“It’s not the chip.” Repeat frequently when
troubleshooting a circuit that includes TTL (Transistor-Transistor
Logic). But what if the
IC had been plugged in backwards? In many cases there would be no harm
devices have a powerful survival instinct. Well, sometimes—rarely— it
is the chip. And since a defective chip is conceivable, ruling out that
possibility may lead to improved
clarity of thought. At least one bothersome contingency should cease to
intrude on more rational hypotheses.
The TTL Tester
consists primarily of software (firmware). Three of the four main
mounted to the enclosure lid, while the ATmega328P microcontroller
socketed on a piece of old Radio Shack PCB. The PCB was cut to
fit one of the vertical slots of the Steren project box.
Turning the rotary encoder knob selects
chip to be tested from among the dozen or so that have been programmed.
During this selection phase MPU I/O pins that are connected to the
ZIF socket are set to INPUT pinmode, so it is generally safe to change
powering-off the tester. Although one test chip, the 7486, caused the
MPU to reset when inserted live. Once a chip has been
socketed, and its 74xx
number selected, pressing
the rotary encoder pushbutton commences the test.
Testing takes only milliseconds, but there is a one-second
programmed delay before results are displayed. This is to create the
illusion that the tester is doing some complicated thing that
After the one second of pretend
time has expired the LCD displays ‘passed’ or else it
the logic gate or subcomponent (e.g. driver or inverter) that failed
TTL IC sub-components are labeled ‘A’, ‘B’, ... counterclockwise
around the ZIF socket starting from pin 1 (lower left corner).
The ZIF socket accommodates 16-pin
as well as 14-pin chips. A jumper on the PCB shorts pins 7 and 8
(ground) for 14-pin devices . I have not
programmed any 16-pin chips for testing; however pins 7 and 9
are also wired to the MPU,
and can be used. When the ground shorting jumper is removed pin 7
becomes a programmable I/O channel, same as the others.
did not pay particular attention to coding
efficiency, the sketch consumes only about 25% of memory for devices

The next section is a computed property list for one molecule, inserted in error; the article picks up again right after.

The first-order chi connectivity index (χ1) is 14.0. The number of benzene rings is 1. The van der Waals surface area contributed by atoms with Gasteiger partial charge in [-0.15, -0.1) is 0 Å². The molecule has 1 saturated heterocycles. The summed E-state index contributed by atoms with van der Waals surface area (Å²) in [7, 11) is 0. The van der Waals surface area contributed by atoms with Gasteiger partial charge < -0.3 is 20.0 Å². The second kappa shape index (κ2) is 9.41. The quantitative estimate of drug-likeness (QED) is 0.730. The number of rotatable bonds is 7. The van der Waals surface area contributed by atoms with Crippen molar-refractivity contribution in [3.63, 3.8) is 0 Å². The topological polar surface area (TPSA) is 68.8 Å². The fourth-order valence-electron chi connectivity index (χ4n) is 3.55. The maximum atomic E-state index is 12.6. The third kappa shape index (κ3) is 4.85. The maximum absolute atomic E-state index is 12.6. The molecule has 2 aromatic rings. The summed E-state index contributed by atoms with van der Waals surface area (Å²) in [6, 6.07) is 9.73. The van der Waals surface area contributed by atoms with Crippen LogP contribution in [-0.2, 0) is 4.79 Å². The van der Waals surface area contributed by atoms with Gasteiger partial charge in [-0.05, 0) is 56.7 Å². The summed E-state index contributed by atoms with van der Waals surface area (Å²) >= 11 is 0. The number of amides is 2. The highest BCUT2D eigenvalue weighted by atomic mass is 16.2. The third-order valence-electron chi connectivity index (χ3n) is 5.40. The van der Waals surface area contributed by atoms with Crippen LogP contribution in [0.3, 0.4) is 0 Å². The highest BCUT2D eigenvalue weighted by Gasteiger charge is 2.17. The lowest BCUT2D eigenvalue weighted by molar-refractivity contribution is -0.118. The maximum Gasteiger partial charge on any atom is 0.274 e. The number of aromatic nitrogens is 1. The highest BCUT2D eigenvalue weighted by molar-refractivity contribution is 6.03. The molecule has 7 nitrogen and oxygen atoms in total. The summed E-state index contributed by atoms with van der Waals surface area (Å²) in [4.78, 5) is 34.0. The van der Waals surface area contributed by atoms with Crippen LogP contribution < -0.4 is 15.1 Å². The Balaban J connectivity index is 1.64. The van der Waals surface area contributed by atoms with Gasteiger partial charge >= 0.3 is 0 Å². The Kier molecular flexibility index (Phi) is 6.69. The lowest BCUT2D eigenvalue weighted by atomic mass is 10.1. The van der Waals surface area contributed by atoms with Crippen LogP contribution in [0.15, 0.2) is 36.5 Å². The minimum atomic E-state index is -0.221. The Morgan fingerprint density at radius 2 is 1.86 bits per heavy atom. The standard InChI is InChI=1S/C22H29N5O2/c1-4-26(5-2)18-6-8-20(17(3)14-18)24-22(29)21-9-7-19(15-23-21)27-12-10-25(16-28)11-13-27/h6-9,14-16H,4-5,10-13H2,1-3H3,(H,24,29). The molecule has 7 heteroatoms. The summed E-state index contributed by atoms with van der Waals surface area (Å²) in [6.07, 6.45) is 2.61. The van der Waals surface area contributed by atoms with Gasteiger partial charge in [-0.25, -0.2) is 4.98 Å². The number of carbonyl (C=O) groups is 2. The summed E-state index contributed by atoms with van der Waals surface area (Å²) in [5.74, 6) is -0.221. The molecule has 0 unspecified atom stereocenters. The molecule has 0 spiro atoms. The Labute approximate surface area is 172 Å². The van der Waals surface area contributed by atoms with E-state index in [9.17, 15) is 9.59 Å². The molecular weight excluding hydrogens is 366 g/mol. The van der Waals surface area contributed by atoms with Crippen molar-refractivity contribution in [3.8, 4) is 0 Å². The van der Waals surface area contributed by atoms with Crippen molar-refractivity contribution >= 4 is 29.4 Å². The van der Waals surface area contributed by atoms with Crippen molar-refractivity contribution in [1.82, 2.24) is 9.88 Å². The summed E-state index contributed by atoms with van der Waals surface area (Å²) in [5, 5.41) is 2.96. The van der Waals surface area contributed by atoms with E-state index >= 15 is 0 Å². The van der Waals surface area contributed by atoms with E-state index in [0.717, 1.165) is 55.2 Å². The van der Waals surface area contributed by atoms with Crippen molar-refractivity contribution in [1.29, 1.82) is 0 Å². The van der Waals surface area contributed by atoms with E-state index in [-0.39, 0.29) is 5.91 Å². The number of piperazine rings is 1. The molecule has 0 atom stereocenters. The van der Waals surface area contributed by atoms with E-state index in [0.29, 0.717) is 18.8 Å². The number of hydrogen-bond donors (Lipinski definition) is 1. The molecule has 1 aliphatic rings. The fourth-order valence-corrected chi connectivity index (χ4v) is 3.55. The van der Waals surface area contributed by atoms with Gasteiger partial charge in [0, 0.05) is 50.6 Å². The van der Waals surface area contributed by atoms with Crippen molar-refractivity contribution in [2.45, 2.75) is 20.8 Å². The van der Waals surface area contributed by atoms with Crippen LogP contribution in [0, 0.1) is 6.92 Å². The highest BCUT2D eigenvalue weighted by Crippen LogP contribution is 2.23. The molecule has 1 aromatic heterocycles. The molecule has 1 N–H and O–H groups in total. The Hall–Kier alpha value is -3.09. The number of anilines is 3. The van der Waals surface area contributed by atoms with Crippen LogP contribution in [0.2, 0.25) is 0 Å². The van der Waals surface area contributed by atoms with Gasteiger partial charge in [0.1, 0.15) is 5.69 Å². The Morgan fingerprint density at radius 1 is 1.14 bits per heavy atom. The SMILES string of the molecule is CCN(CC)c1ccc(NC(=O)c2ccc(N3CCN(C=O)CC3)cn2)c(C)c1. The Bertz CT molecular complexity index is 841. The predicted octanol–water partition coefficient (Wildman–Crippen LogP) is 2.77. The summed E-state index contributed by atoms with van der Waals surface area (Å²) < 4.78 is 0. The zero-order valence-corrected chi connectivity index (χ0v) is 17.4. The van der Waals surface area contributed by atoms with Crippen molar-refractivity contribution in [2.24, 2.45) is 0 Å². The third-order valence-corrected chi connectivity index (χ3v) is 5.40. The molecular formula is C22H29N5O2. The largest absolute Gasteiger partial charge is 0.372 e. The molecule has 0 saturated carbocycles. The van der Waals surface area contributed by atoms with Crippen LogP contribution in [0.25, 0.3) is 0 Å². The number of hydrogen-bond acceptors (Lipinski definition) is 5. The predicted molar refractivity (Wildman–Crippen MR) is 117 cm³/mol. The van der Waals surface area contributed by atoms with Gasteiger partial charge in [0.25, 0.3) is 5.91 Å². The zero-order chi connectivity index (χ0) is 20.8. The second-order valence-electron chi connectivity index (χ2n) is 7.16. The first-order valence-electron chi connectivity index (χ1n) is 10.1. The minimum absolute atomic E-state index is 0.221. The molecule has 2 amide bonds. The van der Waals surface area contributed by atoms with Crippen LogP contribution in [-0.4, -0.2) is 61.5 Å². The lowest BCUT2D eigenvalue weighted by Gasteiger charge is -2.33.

that are pre-programmed—basically those in the illustration on
The Arduino Uno sketch may be downloaded
or copy-pasted from this page.
I would have
liked to implement testing a 7474
flip-flop, as well as
devices that are more complex than simple logic gates or drivers, but
above there is plenty of memory available to experiment—not so much I/O
pins, however. When extending the sketch for additional devices note
that MPU pins that sense TTL open collector outputs must be set to
INPUT_PULLUP pinmode. Otherwise they won’t go high. The following is a
step-by-step procedure for adding a new IC type to the tester:
To re-program the
MPU it is necessary to
pull the chip. I did not bring out the reset pin. Other programming
pins are accessible via the ZIF socket. Pins 1 and 2 map to MPU pins 2
and 1 (serial Tx and Rx), while 16 and 8 are + and ground. Even with
would necessary to use an FTDI cable to program the MPU without
it. That said, making reset accessible would be a potential
improvement. Another possibility would be to skip the MPU board
entirely and use an Arduino for the project, perhaps mounting the
ZIF socket on a shield. The only reason I can think to use a bare
board in place of an Uno and shield is for the minor challenge of
making the project work without the aid of Arduino development
The posted program
tests only logic, not whether the IC meets load handling or other
specifications. It does
not report whether an open-collector output can tolerate 30 volts!
The power supply is 5 volts, and that is the only voltage that is used.
When gates have more than two inputs, not every combination
is tested, just the main ones. For example, when testing a 4-input NAND
the program sets all
inputs high (true), and then sets all but one input high for each of
inputs in turn. This would normally suffice to identify a logic failure.
My original intent was to 3D-print a panel to fit the Steren project
box in the same way the lid fits. I suffer a particular ineptitude for
drilling or cutting holes in plastic and, of course, holes cannot be
undone. However they can be covered. So instead of printing
an entire panel why not 3D-print a couple of bezels. The print time is
15 minutes versus 3 or 4 hours. That idea more or less worked out,
although I still made a visible error with the asymmetric mounting
holes for the ZIF socket (i.e., the substrate to which it was
retrospect, the total effort would have been about the same to design
and print a top panel, versus measuring, drilling and cutting the box
Project descriptions on this page are intended for entertainment only.
The author makes no claim as to the accuracy or completeness of the
information presented. In no event will the author be liable for any
damages, lost effort, inability to carry out a similar project, or to
reproduce a claimed result, or anything else relating to a decision to
use the information on this page.